‘They call it instant justice when it’s past the legal limit.’ – A case of employer-led practice development
There has been significant and some would argue hysteric media hoo-hah around the rights of an employer to ‘google-stalk’ or more politely ‘online vet’ potential employees, looking at their social media profiles and their shared content to see if they fit their company’s values. These companies check peoples Facebook profiles, read through their tweets and peer into their photo and YouTube viewing histories. There are HR services that have cropped up to help facilitate this investigative process. As HE institutions discuss the emergence and impact of social media, the constant chattering of resistance and cautious action points to how employers can find anything they want out about you, and that even if you take those photos down, they are still there, for the boss of your potential dream job to see and deny you the corner office. And with that, our narrative changes from the transformative power of social media to looking at how we can lock it down, teach students about the dangers and nasties of social media usage, that we have all the answers about the professional way to present yourself online.
Google stalk (from the urban dictionary)
search for facts/information about someone by looking up their name, address and any other known facts on google
Example: I spent all day google stalking our new neighbours – the one downstairs runs a record company from home
What right do employers have to look at social media profiles?
Every right on the planet (bar one). They are publicly accessible. The internet makes it easy. The law has no issue with anyone legally looking at public information. Note the bar one. I challenge their moral right to do so. ‘Oh very dangerous’ I hear you cry! And yes, it is a sweeping assertion designed to polarise the debate. Hear me out. Some people compare online vetting to the employer’s right to ask you to submit to a health check, a drug test or a credit or background check. There is one difference. I consent to those. They cannot happen without my consent. The social media stalking by employers occurs WITHOUT consent, under the tenuous notion that because it’s public, you have given consent. That sounds like reverse engineering to me. They also argue that they are not looking for just the drunk selfies you put up but for the good things you do like charity work or helping your nanna mow the lawn.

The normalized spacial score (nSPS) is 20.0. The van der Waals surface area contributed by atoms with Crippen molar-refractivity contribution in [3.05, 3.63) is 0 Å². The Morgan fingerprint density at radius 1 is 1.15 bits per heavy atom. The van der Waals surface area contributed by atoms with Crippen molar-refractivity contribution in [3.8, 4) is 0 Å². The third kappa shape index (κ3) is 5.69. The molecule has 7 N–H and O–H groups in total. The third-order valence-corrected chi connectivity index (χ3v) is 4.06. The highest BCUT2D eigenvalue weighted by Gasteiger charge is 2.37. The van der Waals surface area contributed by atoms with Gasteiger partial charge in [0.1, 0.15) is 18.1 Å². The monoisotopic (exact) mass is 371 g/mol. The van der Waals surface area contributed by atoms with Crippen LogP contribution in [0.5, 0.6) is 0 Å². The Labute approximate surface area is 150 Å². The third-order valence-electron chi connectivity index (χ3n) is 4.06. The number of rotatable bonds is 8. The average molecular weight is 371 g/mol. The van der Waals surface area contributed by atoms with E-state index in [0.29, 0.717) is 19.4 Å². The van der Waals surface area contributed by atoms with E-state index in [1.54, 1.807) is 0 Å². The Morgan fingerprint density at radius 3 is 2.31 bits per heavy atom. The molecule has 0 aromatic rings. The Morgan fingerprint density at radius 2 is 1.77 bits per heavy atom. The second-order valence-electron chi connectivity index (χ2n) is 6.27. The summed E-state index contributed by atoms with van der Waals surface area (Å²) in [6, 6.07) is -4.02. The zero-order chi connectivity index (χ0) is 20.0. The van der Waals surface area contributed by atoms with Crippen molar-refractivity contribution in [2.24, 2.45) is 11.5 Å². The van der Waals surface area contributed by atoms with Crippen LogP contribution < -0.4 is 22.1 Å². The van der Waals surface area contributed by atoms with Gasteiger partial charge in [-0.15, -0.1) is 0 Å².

Going for a job as a bank clerk is not public office. You are not required to be held to the arguably contradictory standards people who hold political office are. Why does an employer have to vet you? How does a picture of you holding a pineapple cocktail enjoying yourself indicate that you have an alcohol problem, and is that any of their business?
George goes for his first job after university. He wants to work in the city for a major bank after finishing his finance degree. He sends LargeBank PLC his CV, they ask him for an interview. Laurie, the recruitment officer asks some questions to ascertain whether George is ‘LargeBank material’ and holds their values. The interview ends with George feeling good. He goes to the pub with his mates to debrief and relax as he usually does every Thursday. Laurie follows him to the pub, noting that he is at a pub (does he have an alcohol problem?) and he is there at 4.45pm (is he a lazy worker?). He sees a mate who he hasn’t seen in years at the pub and gives him a hug (he seems pretty rowdy and loud, is that an issue in our office?). He takes off his tie and suit (hhhm, causal dresser?) and sips his beer (must be a lager lout). George goes to the toilet (skiver!) and Laurie goes to all his mates while he is away and ask questions about George. Do they have embarrassing photos they can share with her? Any stories of holidays or former girlfriends? She might even ask if he has done any charity work. Is Laurie breaking the law? Probably not. Is it any different than looking through George’s Facebook? Yes, looking through the Facebook is anonymous and easy. And you have little or no risk of being detected, challenged or having the information filtered or interpreted. You get to form your opinion without any pesky potential employee getting in your way. Isn’t the internet wonderful? Lucky they didn’t have it my day, eh?